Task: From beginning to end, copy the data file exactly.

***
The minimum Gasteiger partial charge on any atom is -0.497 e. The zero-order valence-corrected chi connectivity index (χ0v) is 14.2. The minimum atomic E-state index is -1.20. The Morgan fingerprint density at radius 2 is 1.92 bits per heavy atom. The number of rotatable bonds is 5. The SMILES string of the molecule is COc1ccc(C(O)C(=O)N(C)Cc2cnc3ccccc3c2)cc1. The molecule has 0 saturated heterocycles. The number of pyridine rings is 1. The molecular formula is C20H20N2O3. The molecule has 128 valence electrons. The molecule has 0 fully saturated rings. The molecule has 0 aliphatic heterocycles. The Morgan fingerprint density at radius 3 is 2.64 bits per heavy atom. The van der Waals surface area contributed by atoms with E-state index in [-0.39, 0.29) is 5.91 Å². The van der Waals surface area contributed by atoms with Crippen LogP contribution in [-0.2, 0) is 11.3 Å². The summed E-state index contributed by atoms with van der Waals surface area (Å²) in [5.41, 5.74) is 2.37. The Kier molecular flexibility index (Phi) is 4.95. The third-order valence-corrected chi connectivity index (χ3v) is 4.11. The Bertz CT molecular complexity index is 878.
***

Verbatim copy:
The minimum Gasteiger partial charge on any atom is -0.497 e. The zero-order valence-corrected chi connectivity index (χ0v) is 14.2. The minimum atomic E-state index is -1.20. The Morgan fingerprint density at radius 2 is 1.92 bits per heavy atom. The number of rotatable bonds is 5. The SMILES string of the molecule is COc1ccc(C(O)C(=O)N(C)Cc2cnc3ccccc3c2)cc1. The molecule has 0 saturated heterocycles. The number of pyridine rings is 1. The molecular formula is C20H20N2O3. The molecule has 128 valence electrons. The molecule has 0 fully saturated rings. The molecule has 0 aliphatic heterocycles. The Morgan fingerprint density at radius 3 is 2.64 bits per heavy atom. The van der Waals surface area contributed by atoms with E-state index in [-0.39, 0.29) is 5.91 Å². The van der Waals surface area contributed by atoms with Crippen LogP contribution in [-0.2, 0) is 11.3 Å². The summed E-state index contributed by atoms with van der Waals surface area (Å²) in [5.41, 5.74) is 2.37. The Kier molecular flexibility index (Phi) is 4.95. The third-order valence-corrected chi connectivity index (χ3v) is 4.11. The Bertz CT molecular complexity index is 878.